Backers of Prop 19 say they will return . . . in two years.
"We plan to continue this discussion," spokeswoman Dale Jones said at a news conference in the Yes on 19 campaign's downtown Oakland headquarters.
"There's a seat at the table for 2012," she confided. "This is not a matter of if, but when, and our leaders are already working on how to move this issue forward."
Job 1 will be reaching out to supporters to keep them energized about legalization and foes Yes on 19 believes were "misinformed" during the campaign.
"Social change doesn't happen overnight," said Paul Armentano, deputy director of the National Organization for Repeal of Marijuana Laws (NORML).
Actually, Prop 19 backers say legalization could come before 2012 if they can convince enough state legislators to push it under the Capitol dome in Sacramento.
As written, the initiative would have allowed adults age 21 and older to possess and grow small amounts of marijuana.
It failed 54 to 46 percent, and backers and opponents agreed that voter misgivings about potential social problems from increased marijuana use killed the measure.
However, there was also criticism about the way Prop 19 was written, that it should have more strongly stressed that revenue created from taxing pot would go toward undercutting drug traffickers and freeing up police to pursue more serious crimes.
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Prop 19 won in only 11 of 58 counties, with the strongest support in San Francisco and Santa Cruz. But it lost in the "Emerald Triangle" of Humboldt, Mendocino and Trinity counties, California's celebrated marijuana-growing region. Growers feared legalization would cause their crops to be overtaken by corporations and local economies would sink.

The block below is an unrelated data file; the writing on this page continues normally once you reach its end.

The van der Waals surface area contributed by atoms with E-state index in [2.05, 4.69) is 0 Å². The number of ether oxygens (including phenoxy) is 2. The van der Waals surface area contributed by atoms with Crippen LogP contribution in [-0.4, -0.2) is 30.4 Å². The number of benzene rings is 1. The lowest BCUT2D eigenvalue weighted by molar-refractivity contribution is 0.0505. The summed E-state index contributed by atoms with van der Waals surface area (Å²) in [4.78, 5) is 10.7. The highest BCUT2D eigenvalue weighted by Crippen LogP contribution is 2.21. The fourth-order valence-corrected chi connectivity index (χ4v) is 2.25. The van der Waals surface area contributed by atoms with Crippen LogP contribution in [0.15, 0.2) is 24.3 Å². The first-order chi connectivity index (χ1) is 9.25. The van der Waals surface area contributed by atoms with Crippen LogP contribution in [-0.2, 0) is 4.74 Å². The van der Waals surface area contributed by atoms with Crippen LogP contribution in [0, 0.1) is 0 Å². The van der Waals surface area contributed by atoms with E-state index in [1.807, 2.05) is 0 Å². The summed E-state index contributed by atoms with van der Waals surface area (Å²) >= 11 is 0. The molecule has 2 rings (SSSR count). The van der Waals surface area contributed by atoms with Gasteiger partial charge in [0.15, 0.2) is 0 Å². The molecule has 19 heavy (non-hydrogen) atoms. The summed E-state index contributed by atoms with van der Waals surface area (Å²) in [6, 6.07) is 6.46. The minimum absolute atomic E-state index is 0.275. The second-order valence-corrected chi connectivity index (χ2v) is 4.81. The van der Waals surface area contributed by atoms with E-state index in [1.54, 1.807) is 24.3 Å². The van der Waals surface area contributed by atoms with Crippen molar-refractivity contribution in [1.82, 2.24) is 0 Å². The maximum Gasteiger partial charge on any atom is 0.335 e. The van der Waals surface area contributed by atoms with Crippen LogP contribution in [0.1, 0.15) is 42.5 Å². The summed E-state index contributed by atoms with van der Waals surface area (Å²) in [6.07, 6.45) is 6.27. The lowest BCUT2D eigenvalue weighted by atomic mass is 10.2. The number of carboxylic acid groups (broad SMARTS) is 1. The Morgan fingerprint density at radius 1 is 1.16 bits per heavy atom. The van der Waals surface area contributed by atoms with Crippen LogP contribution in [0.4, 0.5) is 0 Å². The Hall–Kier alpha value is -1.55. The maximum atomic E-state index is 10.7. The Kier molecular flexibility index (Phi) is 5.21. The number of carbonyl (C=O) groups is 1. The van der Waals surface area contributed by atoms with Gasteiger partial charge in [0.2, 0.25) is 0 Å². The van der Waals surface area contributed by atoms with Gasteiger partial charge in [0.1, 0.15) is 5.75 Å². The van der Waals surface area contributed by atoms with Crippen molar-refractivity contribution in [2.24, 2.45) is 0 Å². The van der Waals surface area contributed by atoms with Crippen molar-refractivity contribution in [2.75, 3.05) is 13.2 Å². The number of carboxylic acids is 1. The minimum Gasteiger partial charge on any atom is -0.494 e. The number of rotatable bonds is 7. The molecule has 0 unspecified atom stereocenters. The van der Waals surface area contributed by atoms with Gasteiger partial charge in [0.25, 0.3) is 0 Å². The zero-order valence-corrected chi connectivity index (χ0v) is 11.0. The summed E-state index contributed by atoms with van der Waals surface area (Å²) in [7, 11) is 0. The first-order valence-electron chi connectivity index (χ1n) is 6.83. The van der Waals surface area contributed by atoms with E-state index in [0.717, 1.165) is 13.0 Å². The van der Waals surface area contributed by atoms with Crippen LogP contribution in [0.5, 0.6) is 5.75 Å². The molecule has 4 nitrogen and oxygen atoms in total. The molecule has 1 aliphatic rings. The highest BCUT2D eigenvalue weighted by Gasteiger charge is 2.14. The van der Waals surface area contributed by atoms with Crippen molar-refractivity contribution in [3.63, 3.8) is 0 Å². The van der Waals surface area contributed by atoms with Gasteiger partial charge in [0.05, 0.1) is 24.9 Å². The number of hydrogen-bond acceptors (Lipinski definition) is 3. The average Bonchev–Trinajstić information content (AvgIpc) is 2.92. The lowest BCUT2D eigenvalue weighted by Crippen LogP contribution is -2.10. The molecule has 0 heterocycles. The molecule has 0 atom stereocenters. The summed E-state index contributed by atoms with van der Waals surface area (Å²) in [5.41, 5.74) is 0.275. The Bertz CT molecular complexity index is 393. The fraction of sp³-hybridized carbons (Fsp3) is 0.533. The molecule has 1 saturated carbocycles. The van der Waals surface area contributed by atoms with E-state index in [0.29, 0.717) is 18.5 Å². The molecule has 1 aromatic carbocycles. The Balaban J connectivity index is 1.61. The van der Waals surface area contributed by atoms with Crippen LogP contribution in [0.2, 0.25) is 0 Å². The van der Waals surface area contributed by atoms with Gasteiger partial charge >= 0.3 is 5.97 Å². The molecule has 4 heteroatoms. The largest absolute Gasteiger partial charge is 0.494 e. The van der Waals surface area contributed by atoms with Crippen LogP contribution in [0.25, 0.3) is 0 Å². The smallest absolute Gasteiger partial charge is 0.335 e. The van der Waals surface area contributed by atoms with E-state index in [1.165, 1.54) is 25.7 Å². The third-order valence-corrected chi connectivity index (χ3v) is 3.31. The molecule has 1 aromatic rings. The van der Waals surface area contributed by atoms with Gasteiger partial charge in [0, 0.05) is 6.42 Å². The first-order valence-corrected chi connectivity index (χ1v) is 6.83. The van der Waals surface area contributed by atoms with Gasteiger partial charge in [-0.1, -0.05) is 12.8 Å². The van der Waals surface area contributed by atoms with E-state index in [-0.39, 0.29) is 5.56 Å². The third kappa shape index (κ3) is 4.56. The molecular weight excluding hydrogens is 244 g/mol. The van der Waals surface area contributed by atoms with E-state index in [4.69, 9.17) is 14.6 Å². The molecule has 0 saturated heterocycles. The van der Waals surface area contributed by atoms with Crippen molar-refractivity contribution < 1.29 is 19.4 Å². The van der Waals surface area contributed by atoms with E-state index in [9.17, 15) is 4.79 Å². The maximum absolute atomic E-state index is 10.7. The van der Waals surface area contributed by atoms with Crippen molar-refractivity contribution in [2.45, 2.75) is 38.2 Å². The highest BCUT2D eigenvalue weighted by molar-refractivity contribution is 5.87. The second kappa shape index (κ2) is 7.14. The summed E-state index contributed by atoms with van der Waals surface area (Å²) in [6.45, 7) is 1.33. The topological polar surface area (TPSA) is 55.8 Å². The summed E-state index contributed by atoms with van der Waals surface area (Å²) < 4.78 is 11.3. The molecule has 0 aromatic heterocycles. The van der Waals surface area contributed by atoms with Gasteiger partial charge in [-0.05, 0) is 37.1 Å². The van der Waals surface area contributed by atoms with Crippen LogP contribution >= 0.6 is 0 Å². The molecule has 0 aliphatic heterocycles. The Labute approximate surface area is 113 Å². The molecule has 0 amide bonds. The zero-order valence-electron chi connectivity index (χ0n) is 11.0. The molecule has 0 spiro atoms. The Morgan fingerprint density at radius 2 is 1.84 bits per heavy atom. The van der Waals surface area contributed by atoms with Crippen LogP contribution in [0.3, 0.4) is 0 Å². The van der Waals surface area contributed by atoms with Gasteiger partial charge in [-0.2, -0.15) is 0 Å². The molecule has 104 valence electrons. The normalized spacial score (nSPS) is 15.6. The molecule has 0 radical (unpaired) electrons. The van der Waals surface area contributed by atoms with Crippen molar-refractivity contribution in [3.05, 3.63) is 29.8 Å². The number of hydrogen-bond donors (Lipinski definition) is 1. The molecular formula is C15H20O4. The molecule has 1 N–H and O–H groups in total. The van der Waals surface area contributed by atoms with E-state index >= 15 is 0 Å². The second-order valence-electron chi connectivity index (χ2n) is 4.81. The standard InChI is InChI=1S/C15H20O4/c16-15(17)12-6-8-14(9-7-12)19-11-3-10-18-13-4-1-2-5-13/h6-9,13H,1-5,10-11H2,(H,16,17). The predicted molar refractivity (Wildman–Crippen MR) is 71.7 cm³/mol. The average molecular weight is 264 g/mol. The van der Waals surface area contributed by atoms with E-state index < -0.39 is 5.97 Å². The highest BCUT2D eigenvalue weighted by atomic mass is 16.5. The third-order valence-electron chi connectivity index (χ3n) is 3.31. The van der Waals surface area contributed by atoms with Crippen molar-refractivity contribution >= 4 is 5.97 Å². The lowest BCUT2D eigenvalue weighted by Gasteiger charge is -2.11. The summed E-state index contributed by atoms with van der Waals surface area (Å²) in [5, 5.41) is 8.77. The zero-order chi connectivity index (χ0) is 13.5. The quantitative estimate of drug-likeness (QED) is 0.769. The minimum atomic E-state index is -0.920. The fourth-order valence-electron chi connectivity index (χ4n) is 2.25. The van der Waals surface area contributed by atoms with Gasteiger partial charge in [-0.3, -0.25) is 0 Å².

Meanwhile, as the Los Angeles Times reports, some medical marijuana patients opposed Prop 19 because there was nothing written in the legalization that protected their meds and continued use of it. A dispenser also told me months before the election that he was opposed because the proposed taxes on pot would drive him out of business.
But Richard Lee, the Oaksterdam University founder who spent $1.4 million of his own money to qualify the measure for the ballot and try to get it passed, did take solace in this: Prop 19 drew huge support among voters under 30. That shows him a generation that does not fear the drug will one day constitute a majority bloc of voters.
"The issue is generational," Lee tells the Oakland Tribune. "Many of the biggest contributors to the campaign were younger and based in Silicon Valley, representing a changing of the guard of political influence and leadership."